Avoid using CSS @import

The `@import` function allows us to include styles from an external file. It's very useful when our project has a lot of styles. Instead of creating a single file to define all styles, we can split them into multiple files and compose them in a master file.
/* The main file */
@import 'common.css';
@import 'components.css';
@import 'pages.css';
Using `@import` makes our styles more organized and easier to maintain. However, the browser has to download and parse each CSS file one by one before continuing rendering the page. The CSS files are downloaded sequentially instead of parallelly.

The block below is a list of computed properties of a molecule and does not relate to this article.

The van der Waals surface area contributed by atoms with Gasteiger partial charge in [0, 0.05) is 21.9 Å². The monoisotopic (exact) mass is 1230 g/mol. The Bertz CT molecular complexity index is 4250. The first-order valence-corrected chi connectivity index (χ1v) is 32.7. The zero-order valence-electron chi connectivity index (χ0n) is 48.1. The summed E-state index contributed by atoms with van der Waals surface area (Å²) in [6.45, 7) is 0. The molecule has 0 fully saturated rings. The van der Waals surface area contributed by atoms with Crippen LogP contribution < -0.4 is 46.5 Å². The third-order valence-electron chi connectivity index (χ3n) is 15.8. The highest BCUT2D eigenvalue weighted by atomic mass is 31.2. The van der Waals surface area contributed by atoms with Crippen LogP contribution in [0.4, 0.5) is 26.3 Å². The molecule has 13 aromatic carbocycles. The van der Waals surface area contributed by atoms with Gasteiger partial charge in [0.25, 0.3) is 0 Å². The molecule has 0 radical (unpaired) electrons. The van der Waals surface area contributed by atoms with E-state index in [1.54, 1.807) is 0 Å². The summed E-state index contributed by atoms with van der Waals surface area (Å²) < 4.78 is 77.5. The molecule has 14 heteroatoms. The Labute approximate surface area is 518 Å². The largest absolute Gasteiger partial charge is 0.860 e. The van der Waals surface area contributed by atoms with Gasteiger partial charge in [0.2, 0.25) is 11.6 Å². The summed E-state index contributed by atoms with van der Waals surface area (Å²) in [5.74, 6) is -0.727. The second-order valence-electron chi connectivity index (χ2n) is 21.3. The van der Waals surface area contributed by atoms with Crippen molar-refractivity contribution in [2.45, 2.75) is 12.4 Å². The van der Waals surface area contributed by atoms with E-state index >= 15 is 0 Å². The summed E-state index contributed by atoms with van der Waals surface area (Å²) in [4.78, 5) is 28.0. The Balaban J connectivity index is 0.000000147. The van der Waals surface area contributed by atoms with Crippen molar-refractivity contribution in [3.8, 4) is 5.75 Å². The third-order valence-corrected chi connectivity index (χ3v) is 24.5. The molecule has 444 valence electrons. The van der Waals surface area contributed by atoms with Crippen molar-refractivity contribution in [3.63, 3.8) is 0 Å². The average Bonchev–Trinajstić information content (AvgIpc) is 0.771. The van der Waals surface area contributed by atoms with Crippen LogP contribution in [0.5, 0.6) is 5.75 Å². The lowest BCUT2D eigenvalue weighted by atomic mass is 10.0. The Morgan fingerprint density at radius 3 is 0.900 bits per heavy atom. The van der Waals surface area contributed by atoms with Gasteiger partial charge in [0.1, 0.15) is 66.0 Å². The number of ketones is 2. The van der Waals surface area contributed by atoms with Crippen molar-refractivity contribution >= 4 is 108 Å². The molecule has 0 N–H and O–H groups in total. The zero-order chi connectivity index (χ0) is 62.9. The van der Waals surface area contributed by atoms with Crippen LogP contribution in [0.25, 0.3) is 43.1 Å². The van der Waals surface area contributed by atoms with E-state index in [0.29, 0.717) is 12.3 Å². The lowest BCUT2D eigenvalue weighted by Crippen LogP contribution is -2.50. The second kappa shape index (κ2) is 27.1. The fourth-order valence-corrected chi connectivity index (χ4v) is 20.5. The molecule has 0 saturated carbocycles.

It also can slow down the website depending on how many the number of CSS files are.
There are a few ways to get rid of the issues while the styles are still organized.

Using CSS preprocessors

We can use CSS preprocessors such as Less, SASS. They not only provide the ability of using `@import` as normal CSS, but also merge styles in a single, final CSS file.

Using multiple link tags

Each CSS can be downloaded by a separate `link` tag as following:
<link rel="stylesheet" type="text/css" href="common.css" />
<link rel="stylesheet" type="text/css" href="components.css" />
Good to know
In the old versions of Internet Explorer, the `@import` function behaves the same as the target CSS is inserted at the bottom of the page